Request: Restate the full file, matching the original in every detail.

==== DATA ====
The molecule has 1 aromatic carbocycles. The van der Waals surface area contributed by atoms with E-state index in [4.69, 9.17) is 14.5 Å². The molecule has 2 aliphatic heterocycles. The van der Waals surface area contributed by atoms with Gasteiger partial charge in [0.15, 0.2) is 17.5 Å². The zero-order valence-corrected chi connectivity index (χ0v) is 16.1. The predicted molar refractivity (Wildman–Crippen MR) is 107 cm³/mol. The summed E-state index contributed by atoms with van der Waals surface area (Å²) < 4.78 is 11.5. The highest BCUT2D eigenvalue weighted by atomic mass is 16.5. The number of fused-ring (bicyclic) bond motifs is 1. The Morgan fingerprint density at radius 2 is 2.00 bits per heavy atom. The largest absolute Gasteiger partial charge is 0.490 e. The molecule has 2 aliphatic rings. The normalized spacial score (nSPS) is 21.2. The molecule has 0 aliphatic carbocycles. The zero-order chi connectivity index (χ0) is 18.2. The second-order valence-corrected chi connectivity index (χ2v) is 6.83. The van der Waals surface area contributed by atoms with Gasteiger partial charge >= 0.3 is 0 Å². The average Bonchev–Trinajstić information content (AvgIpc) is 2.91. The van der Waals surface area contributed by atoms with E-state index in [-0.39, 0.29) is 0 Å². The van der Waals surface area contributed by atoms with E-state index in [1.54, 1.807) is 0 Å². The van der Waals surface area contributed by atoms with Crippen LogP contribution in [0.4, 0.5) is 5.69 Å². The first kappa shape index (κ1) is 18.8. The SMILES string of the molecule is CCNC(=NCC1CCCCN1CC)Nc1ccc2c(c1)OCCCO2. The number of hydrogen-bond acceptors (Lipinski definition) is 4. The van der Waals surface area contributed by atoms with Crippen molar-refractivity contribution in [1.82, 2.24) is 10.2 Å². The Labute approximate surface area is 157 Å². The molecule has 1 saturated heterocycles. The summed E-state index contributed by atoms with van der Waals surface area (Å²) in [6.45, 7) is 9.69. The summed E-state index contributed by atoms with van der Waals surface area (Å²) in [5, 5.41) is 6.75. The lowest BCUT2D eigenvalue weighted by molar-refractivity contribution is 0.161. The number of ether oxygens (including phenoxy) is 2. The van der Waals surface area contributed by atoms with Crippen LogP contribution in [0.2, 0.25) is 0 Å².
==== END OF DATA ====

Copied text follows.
The molecule has 1 aromatic carbocycles. The van der Waals surface area contributed by atoms with E-state index in [4.69, 9.17) is 14.5 Å². The molecule has 2 aliphatic heterocycles. The van der Waals surface area contributed by atoms with Gasteiger partial charge in [0.15, 0.2) is 17.5 Å². The zero-order valence-corrected chi connectivity index (χ0v) is 16.1. The predicted molar refractivity (Wildman–Crippen MR) is 107 cm³/mol. The summed E-state index contributed by atoms with van der Waals surface area (Å²) < 4.78 is 11.5. The highest BCUT2D eigenvalue weighted by atomic mass is 16.5. The number of fused-ring (bicyclic) bond motifs is 1. The Morgan fingerprint density at radius 2 is 2.00 bits per heavy atom. The largest absolute Gasteiger partial charge is 0.490 e. The molecule has 2 aliphatic rings. The normalized spacial score (nSPS) is 21.2. The molecule has 0 aliphatic carbocycles. The zero-order chi connectivity index (χ0) is 18.2. The second-order valence-corrected chi connectivity index (χ2v) is 6.83. The van der Waals surface area contributed by atoms with Gasteiger partial charge >= 0.3 is 0 Å². The average Bonchev–Trinajstić information content (AvgIpc) is 2.91. The van der Waals surface area contributed by atoms with E-state index in [-0.39, 0.29) is 0 Å². The van der Waals surface area contributed by atoms with E-state index in [1.54, 1.807) is 0 Å². The van der Waals surface area contributed by atoms with Crippen LogP contribution in [0.4, 0.5) is 5.69 Å². The first kappa shape index (κ1) is 18.8. The SMILES string of the molecule is CCNC(=NCC1CCCCN1CC)Nc1ccc2c(c1)OCCCO2. The number of hydrogen-bond acceptors (Lipinski definition) is 4. The van der Waals surface area contributed by atoms with Crippen molar-refractivity contribution in [1.82, 2.24) is 10.2 Å². The Labute approximate surface area is 157 Å². The molecule has 1 saturated heterocycles. The summed E-state index contributed by atoms with van der Waals surface area (Å²) in [6.45, 7) is 9.69. The summed E-state index contributed by atoms with van der Waals surface area (Å²) in [5, 5.41) is 6.75. The lowest BCUT2D eigenvalue weighted by molar-refractivity contribution is 0.161. The number of ether oxygens (including phenoxy) is 2. The van der Waals surface area contributed by atoms with Crippen LogP contribution in [0.2, 0.25) is 0 Å².